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The Curve of American Power
Will strategic failure in Iraq hasten a decline in US hegemony? Immanuel Wallerstein surveys the global landscape that might emerge from the longue durée of American rule, with rival regional powers competing for energy, water and markets in an unstructured world-political order.
The 'Crisis of the Seventeenth Century'
Istart with a world-system perspective on underdevelopment.footnote* What does that mean? Essentially two things. First, that economic processes in the modern world take place within the framework of a system we may call the capitalist world-economy, and ‘underdevelopment’ is therefore merely a descriptive term for that part of the processes . . . read more
Questioning Eurocentricism: A Reply to Gregor McLennan
Gregor McLennan says he is replying to my article on ‘Eurocentrism and its Avatars’. It seems to me what he is doing is taking off from my article to criticize ‘post-colonial theorists’, who are also characterized as ‘maximal anti-Eurocentrics’. The justification seems to be that ‘in places Wallerstein seems to . . . read more
Eurocentricism and its Avatars: The Dilemmas of Social Science
Social science has been Eurocentric throughout its institutional history, which means since there have been departments teaching social science within university systems.footnote1 This is not in the least surprising. Social science is a product of the modern world-system, and Eurocentrism is constitutive of the geoculture of the modern world. Furthermore, . . . read more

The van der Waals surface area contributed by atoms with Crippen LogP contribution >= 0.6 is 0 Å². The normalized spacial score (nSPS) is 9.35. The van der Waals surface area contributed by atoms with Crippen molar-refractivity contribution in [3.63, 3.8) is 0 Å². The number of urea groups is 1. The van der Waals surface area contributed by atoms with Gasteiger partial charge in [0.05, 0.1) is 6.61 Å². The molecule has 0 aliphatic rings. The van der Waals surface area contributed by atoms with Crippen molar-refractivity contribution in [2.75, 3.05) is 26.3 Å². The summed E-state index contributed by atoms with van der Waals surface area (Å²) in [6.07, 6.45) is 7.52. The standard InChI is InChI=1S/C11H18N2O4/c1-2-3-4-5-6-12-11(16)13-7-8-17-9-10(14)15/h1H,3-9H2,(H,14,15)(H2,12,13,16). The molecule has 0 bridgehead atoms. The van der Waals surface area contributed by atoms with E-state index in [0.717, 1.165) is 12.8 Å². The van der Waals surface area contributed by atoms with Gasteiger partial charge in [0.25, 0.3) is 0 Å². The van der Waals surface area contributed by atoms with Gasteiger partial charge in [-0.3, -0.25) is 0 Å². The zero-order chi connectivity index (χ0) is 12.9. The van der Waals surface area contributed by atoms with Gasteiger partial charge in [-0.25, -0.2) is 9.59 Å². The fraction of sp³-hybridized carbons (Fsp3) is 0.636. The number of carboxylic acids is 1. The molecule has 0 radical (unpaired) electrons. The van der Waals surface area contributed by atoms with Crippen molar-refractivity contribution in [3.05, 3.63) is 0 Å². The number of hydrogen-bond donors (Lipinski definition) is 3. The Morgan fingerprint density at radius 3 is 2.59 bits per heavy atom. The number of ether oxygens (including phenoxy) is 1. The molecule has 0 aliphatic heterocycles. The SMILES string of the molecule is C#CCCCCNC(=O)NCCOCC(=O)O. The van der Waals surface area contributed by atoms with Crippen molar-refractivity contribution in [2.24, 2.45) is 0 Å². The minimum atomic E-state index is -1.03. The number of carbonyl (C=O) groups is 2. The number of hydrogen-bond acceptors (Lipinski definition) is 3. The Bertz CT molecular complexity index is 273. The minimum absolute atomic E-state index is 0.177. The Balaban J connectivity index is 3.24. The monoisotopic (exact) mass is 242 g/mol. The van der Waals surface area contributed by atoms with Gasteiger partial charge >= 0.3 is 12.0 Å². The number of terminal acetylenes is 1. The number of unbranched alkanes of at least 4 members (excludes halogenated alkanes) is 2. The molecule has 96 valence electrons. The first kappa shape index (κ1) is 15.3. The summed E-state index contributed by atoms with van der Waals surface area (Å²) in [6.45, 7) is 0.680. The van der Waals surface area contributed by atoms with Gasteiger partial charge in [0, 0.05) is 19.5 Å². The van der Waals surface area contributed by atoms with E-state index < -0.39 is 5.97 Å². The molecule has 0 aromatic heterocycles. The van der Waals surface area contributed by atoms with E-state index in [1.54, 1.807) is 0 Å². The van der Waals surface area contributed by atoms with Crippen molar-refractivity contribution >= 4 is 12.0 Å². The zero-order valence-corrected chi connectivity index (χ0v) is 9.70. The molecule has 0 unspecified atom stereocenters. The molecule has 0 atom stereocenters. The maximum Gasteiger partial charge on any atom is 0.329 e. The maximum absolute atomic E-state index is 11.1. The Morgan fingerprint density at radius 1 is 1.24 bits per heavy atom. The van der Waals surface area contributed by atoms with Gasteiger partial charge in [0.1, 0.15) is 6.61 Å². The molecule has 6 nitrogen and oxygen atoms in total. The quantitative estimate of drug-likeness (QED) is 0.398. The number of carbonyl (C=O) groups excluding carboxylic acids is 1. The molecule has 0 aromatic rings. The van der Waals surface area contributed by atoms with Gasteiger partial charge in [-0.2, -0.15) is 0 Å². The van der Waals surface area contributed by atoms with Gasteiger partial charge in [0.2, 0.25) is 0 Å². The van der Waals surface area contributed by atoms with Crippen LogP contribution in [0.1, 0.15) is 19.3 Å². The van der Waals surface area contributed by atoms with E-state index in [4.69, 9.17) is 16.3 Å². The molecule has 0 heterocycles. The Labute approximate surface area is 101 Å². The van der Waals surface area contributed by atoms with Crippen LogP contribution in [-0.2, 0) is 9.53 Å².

The Agonies of Liberalism: What Hope Progress?
We meet on a triple anniversary: the 25th Anniversary of the founding of Kyoto Seika University in 1968; the 25th Anniversary of the world revolution of 1968; the 52nd Anniversary of the exact day (at least on the us calendar) of the bombing of Pearl Harbor by the Japanese fleet. . . . read more
The Bourgeois(ie) as Concept and Reality
In the mythology of the modern world, the quintessential protagonist is the bourgeois. footnote* Hero for some, villain for others, the inspiration or lure for most, he has been the shaper of the present and the destroyer of the past. In English, we tend to avoid the term ‘bourgeois’, preferring . . . read more